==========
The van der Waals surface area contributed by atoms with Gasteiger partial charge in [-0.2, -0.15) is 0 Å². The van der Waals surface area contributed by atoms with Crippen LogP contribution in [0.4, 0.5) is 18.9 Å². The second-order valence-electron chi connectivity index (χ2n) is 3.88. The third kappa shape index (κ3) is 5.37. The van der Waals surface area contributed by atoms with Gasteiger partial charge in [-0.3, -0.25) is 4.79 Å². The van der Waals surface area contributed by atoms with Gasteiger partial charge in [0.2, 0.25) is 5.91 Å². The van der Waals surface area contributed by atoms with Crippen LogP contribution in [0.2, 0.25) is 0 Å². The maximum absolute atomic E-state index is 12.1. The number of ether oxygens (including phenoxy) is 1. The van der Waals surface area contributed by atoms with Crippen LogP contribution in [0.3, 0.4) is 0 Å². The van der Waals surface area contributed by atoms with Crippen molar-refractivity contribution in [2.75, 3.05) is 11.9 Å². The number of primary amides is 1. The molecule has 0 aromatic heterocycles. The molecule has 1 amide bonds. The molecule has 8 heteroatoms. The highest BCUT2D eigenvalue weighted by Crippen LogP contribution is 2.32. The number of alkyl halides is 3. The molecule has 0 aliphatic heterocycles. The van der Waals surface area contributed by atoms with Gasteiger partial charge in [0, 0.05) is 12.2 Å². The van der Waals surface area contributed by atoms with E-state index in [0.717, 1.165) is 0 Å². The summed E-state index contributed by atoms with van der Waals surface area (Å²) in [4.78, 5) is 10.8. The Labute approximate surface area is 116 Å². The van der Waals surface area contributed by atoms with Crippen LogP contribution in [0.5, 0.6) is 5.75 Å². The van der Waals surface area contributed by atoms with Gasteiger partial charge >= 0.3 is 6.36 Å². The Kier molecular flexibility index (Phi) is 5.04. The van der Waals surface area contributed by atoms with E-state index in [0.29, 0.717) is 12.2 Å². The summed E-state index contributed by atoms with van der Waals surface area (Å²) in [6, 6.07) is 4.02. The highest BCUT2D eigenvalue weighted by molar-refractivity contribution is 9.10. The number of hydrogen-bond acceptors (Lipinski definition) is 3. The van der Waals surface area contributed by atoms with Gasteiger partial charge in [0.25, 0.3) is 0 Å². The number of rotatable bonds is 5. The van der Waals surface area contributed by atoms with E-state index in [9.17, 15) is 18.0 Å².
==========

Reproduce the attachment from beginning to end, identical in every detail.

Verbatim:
The van der Waals surface area contributed by atoms with Gasteiger partial charge in [-0.2, -0.15) is 0 Å². The van der Waals surface area contributed by atoms with Crippen LogP contribution in [0.4, 0.5) is 18.9 Å². The second-order valence-electron chi connectivity index (χ2n) is 3.88. The third kappa shape index (κ3) is 5.37. The van der Waals surface area contributed by atoms with Gasteiger partial charge in [-0.3, -0.25) is 4.79 Å². The van der Waals surface area contributed by atoms with Gasteiger partial charge in [0.2, 0.25) is 5.91 Å². The van der Waals surface area contributed by atoms with Crippen LogP contribution in [0.2, 0.25) is 0 Å². The maximum absolute atomic E-state index is 12.1. The number of ether oxygens (including phenoxy) is 1. The van der Waals surface area contributed by atoms with Crippen LogP contribution in [0.3, 0.4) is 0 Å². The van der Waals surface area contributed by atoms with Crippen molar-refractivity contribution in [2.75, 3.05) is 11.9 Å². The number of primary amides is 1. The molecule has 0 aromatic heterocycles. The molecule has 1 amide bonds. The molecule has 8 heteroatoms. The highest BCUT2D eigenvalue weighted by Crippen LogP contribution is 2.32. The number of alkyl halides is 3. The molecule has 0 aliphatic heterocycles. The van der Waals surface area contributed by atoms with Gasteiger partial charge in [0, 0.05) is 12.2 Å². The van der Waals surface area contributed by atoms with E-state index in [0.717, 1.165) is 0 Å². The summed E-state index contributed by atoms with van der Waals surface area (Å²) in [4.78, 5) is 10.8. The Labute approximate surface area is 116 Å². The van der Waals surface area contributed by atoms with Crippen LogP contribution in [0.5, 0.6) is 5.75 Å². The van der Waals surface area contributed by atoms with Gasteiger partial charge >= 0.3 is 6.36 Å². The Kier molecular flexibility index (Phi) is 5.04. The van der Waals surface area contributed by atoms with E-state index in [0.29, 0.717) is 12.2 Å². The summed E-state index contributed by atoms with van der Waals surface area (Å²) in [6, 6.07) is 4.02. The highest BCUT2D eigenvalue weighted by molar-refractivity contribution is 9.10. The number of hydrogen-bond acceptors (Lipinski definition) is 3. The van der Waals surface area contributed by atoms with Gasteiger partial charge in [0.25, 0.3) is 0 Å². The number of rotatable bonds is 5. The van der Waals surface area contributed by atoms with E-state index in [9.17, 15) is 18.0 Å².